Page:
Better take this lying down: President Donald Trump's trade war with China is pushing up U.S. bedding prices. 

A government report Tuesday showed that prices for U.S. consumer goods and services, excluding food and energy items, rose 2.2% over the past year, the fastest pace in eight months.  

The price increases were partly a result of the unusually tight U.S. labor market, according to Pantheon Macroeconomics, a forecasting firm. With the national unemployment rate at 3.7%, close to its lowest in a half century, businesses are having to increase wages to hire and keep qualified workers, and they're in turn raising prices on consumers to recover the added costs.

But, according to economists at Goldman Sachs, the latest report indicates that shoppers are also starting to feel the impact of Trump's efforts to shrink the U.S. trade deficit with China, including tariffs and other duties that are getting passed along by importers in the form of higher end prices.

Some of the fastest increases over the past year have come from the furniture and bedding industries, where consumer prices have jumped 3.9% as the Commerce Department imposed anti-dumping duties on Chinese-made mattress imports. 

"The tariffs are pushing up inflation a little bit, and it's more likely than in past instances that this will prove durable," Eric Winograd, senior economist at the $581 billion money manager Alliance Bernstein, said in a phone interview.

Trump, who is running for re-election president in 2020, saids his efforts to reduce the U.S. trade deficit with China will benefit domestic manufacturers, helping to stimulate the economy and create jobs. But the recent indications of rising inflation highlight the risks for the president, since some of his administration's new duties might end up socking U.S. voters with a higher cost of living. 

Indeed, U.S. stocks jumped Tuesday after the office of U.S. Trade Representative Robert Lighthizer announced that the White House will delay tariffs on some of the $300 billion of Chinese imports that haven't already been tagged. Trump had threatened via tweet earlier this month to impose duties on all of the remaining imports from China, as soon as Sept. 1.

Perhaps most notably, tariffs were delayed until Dec. 15 on cell phones, laptops, video game consoles, toys, computer monitors and certain items of footwear and clothing -- leaving retailers time to stock shelves for the busy end-of-year shopping season. 

The move will "keep price hikes of some popular consumer items down before the holidays," said Scott Anderson, chief economist at San Francisco-based Bank of the West, a unit of the French bank BNP Paribas.

According to the U.S. Bureau of Labor Statistics, which produced the latest inflation data, the July consumer-price increases were "broad-based," with increases in shelter, medical care, airline fares, household furnishings and operations, apparel and personal care.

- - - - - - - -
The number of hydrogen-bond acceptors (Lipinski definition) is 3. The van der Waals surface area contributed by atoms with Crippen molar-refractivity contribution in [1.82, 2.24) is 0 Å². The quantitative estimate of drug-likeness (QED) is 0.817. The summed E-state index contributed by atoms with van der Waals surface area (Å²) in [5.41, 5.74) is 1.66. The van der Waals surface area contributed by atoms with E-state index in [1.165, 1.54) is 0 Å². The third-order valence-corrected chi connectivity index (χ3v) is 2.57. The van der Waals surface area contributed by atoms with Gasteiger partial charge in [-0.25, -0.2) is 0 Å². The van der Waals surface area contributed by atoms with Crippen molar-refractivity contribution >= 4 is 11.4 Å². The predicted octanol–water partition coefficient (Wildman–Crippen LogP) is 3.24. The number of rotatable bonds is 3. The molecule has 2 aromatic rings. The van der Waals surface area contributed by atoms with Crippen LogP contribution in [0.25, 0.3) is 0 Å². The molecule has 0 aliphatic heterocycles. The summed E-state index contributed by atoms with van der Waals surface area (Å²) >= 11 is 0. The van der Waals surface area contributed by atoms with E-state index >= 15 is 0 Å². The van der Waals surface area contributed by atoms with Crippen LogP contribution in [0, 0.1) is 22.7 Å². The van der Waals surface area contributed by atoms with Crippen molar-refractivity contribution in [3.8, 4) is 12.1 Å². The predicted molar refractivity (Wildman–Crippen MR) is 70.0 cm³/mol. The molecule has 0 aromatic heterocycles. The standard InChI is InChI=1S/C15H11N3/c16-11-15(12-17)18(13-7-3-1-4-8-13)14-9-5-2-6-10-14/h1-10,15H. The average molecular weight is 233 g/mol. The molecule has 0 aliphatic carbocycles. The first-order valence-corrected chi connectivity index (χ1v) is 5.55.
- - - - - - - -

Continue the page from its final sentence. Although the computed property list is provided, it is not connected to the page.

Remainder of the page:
Ian Shepherdson, Patheon's chief U.S. economist, wrote Tuesday in a report that the surge in furniture and bedding prices, along with a 6% gain over the past year in floor coverings, "are tariff effects, and offer a taste of what would happen if the administration imposes tariffs on a wide range of imported Chinese consumer goods next month."

A study earlier this year by the Federal Reserve Bank of New York found that Trump's initial wave of tariff increases on China last year imposed about $419 of elevated annual costs on the average U.S. household, due to higher prices for imported goods and services. Additional tariff increases were estimated to cost another $831 a year.

So far, the pace of inflation remains low by historical standards, so the recent uptick isn't likely to derail the Federal Reserve from further interest-rate cuts later this year, said Ben Ayers, senior economist for Nationwide, the insurance company.

Typically, the Fed cuts interest rates to provide stimulus when the economy is sagging and inflation is subdued, and it raises rates when activity is heating up and consumer prices are creeping higher. Fed officials have cited low inflation as a reason for cutting interest rates, even though the U.S. economy still appears to be on a solid footing.  

"The tariff thing might have more of a short-term impact" on inflation, Ayers said in a phone interview, "whereas the normal tightening of the labor market might be more of a sustained thing that would push us up from here."

Among the Trump administration's crackdown on trade with China, the Commerce Department in May imposed preliminary anti-dumping duties on Chinese mattress imports, after complaints were brought by U.S. competitors including Carthage, Missouri-based Leggett & Platt (LEG) .

Duties range from 69% to 1,732%, which should "allow domestic mattress producers to compete on a more level playing field," Karl Glassman, Leggett & Platt's CEO, told investors on a July 30 conference call.

Ryan Trainer, president of the International Sleep Products Association, a trade group representing the mattress industry, said any upward price pressures from the duties are likely to be blunted by competition, since some U.S. manufacturers have spare production capacity, while many importers are already shifting to alternative suppliers in places like Malaysia or Vietnam.

"It's not like we've built a wall around the United States and now everyone can jack up prices," Trainer said in a phone interview. 

Plus, he said, it's unlikely that higher mattress prices would have much of an impact on consumer wallets on a day-to-day basis: The average replacement cost is about nine years.

Prices could look a lot different by then.